We only ended up playing two games, semis against Scotch from Nova Scotia. Right before the pull, the captain came over and asked us to take the game seriously because that was the only way they were going to learn and get better. Unfortunately that resulted in a bagel, 15-0, but fun was had by all nonetheless. In the post-game huddle, they chose me to drink some nasty formulation they had brought. Stupid cast...

This brought up the finals against Old Glory, portions of OLD SAG from Philly, half of which was practicing for the Grand Master national championships in a month. DoG had beaten them during pool play 15-9 or 11 in a game that hadn't been very close. It was much closer this time around as the score remained largely tied through the first half. DoG finally pulled away in the second half and won by the same score as the pool play game, but it definitely didn't feel that comfortable. Another masters tournament victory in the books. Jim Parinella was busy winning the Cazenovia tournament in upstate NY with Ironsides at the time, so there wasn't any sort of +1 going on.

The following week I went in for a new cast and x-rays, and the bone was still lining up well so no surgery was going to required. At this time I informed my doctor about the GM nationals starting exactly six weeks after I broke my hand. We talked about when we might take the cast off, the fact that the hand would not be healed yet so would be more vulnerable to rebreaking. I was also going to be heading to France for a family wedding the weekend of July 4th and I wanted to get the cast off before then, so we scheduled the removal for Wednesday July 1st, the day before I left for France. Meanwhile I got a fancy new black cast after eschewing the pink and glow-in-the-dark ones.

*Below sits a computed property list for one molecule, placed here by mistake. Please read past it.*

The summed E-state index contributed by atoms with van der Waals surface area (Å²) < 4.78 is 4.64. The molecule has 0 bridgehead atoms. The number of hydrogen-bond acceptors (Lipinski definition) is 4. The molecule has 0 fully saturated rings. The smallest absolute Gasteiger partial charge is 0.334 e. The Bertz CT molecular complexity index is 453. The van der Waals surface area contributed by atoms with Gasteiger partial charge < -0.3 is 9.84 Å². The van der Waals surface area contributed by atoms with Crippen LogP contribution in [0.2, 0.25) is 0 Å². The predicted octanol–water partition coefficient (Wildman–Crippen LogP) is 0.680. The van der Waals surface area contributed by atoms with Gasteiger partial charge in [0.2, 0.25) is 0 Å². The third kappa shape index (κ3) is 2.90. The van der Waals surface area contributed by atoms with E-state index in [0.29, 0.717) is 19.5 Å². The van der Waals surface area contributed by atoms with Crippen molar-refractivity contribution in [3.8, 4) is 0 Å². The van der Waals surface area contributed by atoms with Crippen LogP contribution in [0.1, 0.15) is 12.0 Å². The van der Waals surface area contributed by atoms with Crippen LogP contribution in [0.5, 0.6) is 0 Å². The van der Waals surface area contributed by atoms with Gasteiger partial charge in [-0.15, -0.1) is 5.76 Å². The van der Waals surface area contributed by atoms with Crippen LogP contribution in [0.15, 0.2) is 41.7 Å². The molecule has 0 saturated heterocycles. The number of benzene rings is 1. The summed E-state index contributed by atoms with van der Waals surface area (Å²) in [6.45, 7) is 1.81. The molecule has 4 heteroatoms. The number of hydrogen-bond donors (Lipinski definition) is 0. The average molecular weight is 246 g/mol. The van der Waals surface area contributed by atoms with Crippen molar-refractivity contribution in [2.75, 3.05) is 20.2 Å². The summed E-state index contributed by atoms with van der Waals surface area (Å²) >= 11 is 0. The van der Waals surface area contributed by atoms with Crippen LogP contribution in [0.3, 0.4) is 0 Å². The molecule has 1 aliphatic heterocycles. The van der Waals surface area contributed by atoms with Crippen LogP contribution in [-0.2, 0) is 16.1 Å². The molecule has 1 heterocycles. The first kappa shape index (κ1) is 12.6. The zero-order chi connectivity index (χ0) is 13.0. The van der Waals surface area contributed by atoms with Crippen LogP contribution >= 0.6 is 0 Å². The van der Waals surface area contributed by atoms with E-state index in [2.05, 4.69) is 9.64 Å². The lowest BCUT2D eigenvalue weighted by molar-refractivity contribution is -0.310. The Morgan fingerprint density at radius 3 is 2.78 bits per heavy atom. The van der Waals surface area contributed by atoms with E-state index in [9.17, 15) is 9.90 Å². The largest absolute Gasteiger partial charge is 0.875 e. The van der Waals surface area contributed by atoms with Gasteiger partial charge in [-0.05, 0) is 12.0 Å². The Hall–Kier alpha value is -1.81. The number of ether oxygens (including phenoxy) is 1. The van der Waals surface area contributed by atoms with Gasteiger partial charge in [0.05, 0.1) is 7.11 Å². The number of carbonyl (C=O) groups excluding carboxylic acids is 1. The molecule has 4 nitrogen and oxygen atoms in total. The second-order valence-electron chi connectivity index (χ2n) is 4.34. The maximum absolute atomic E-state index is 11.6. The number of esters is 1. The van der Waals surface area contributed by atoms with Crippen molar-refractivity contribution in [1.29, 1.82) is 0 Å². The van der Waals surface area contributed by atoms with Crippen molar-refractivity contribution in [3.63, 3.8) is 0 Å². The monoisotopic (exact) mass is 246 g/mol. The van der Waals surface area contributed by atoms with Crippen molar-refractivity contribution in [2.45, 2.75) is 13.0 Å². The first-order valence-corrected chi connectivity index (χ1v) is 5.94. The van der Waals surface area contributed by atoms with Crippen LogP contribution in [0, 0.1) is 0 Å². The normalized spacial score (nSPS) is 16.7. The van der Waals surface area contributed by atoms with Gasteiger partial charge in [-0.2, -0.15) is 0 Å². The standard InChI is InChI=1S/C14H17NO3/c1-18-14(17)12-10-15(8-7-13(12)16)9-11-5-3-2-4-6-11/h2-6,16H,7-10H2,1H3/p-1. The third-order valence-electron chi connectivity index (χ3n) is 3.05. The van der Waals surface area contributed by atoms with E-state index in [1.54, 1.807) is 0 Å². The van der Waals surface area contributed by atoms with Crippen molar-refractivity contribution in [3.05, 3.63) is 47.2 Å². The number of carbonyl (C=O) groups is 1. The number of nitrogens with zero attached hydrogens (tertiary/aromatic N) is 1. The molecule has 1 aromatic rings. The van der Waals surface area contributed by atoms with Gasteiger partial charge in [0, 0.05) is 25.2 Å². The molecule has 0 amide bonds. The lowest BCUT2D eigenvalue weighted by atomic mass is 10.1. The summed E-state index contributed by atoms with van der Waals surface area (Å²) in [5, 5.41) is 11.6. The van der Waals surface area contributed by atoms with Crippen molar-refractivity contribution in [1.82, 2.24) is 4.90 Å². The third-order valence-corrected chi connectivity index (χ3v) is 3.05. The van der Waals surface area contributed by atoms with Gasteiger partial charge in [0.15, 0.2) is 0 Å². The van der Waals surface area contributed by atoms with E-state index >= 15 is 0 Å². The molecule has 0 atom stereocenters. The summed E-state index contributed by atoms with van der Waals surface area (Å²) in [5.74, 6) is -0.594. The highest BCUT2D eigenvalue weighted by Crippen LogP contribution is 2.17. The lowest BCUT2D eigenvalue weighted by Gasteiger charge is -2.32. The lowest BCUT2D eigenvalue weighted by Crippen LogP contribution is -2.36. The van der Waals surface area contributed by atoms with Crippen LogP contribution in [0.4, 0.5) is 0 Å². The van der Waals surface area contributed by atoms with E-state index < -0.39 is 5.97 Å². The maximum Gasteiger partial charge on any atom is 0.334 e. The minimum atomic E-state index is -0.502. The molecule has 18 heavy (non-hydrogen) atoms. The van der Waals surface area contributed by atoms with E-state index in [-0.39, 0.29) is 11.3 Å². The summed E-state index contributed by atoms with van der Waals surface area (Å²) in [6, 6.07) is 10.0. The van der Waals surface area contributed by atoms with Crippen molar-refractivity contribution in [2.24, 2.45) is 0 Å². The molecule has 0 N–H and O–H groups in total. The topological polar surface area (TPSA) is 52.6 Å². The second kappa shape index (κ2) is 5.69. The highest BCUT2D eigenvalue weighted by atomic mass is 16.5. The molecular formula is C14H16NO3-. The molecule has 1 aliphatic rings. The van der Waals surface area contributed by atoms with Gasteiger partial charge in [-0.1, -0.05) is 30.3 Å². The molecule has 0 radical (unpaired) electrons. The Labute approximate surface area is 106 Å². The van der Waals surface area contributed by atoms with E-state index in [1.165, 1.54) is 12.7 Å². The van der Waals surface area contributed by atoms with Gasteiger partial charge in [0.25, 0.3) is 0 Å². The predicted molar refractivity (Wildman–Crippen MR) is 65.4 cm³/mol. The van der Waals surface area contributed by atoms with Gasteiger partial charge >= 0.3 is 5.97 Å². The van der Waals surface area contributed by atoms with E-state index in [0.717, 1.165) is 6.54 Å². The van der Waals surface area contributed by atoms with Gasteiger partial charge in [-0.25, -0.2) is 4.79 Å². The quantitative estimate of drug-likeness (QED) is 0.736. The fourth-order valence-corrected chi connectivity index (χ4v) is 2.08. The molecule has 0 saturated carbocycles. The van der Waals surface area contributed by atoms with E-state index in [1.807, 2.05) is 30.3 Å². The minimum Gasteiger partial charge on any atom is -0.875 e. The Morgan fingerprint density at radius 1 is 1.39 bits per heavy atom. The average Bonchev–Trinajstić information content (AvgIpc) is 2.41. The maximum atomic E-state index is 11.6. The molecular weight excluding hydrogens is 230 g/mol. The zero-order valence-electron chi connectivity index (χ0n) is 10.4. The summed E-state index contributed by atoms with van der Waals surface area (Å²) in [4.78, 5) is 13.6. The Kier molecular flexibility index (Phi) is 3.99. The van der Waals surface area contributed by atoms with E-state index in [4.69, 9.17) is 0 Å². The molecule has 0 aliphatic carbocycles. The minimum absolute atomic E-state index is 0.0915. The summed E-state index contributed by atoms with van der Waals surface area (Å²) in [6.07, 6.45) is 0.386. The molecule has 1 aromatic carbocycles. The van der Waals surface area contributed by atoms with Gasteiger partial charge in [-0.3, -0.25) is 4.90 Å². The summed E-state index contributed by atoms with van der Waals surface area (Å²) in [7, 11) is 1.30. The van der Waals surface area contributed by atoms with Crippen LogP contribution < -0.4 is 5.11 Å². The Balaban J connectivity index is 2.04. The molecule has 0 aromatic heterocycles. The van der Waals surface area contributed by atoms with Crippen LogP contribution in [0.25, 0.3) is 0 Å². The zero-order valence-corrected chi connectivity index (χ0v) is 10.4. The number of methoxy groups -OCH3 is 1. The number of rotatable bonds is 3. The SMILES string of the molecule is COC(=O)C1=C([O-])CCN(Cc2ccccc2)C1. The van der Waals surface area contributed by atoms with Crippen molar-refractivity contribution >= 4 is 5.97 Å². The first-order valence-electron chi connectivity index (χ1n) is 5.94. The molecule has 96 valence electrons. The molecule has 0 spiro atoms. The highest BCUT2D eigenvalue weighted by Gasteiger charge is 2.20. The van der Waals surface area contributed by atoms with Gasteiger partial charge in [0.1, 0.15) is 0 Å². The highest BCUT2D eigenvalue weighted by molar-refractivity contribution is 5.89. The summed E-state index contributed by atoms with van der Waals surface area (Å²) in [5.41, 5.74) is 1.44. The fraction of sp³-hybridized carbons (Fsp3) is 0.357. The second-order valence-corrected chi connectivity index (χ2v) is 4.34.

Fast forward 3 weeks to the Boston Invite. I haven't even picked up a frisbee in the interim and I'm still sporting the cast. We have a small army for this tournament as it is the final tournament of the spring. My hand is feeling a little better although I wasn't initially planning on playing that much, and again only defense. I even had made up a spreadsheet to try and keep track of subs since we would have so many, having gone through permutations various lineups, man, zone, etc. That lasted a game and a half. Spreadsheets suck. I guess that is what the assistants are for. We were seeded 12th overall, 2nd in an elite pool behind Wiretap and ahead of Forge and Colt .45, who we had beaten at WMO. First game of the morning at 9AM against Colt, and this is the big one. We held seed winning 15-10. They never really threatened. It will be interesting to see where Korber goes now that he was cut from Ironsides. Meanwhile in the other game Forge had upset Wiretap to take #1 seed. Our next game was against Forge. We went up 4-2 only to completely unravel while they scored something like 5 straight. They ended up winning 15-11 but this definitely felt like a winnable game. Final round of the day against Wiretap to try and crossover against the Elite pool. If we lose, we have to play down. The game is similar to Forge. We go up early and then lose 15-11 in yet another seemingly winnable game. Of course, I have the benefit of hindsight in all of this to know that we could definitely have won either of those games (although probably not both). This sets up a crossover with Chuckwagon from the Elite II pool. We go up big, maybe 5-0 before the games are all stopped on account of lightning. After waiting around for a half hour, Chuckwagon says that they want to go do a barbecue. We forcibly extract an admission of a forfeit so that we don't have to be back first thing in the morning, then it is off to Portsmouth NH for the evening.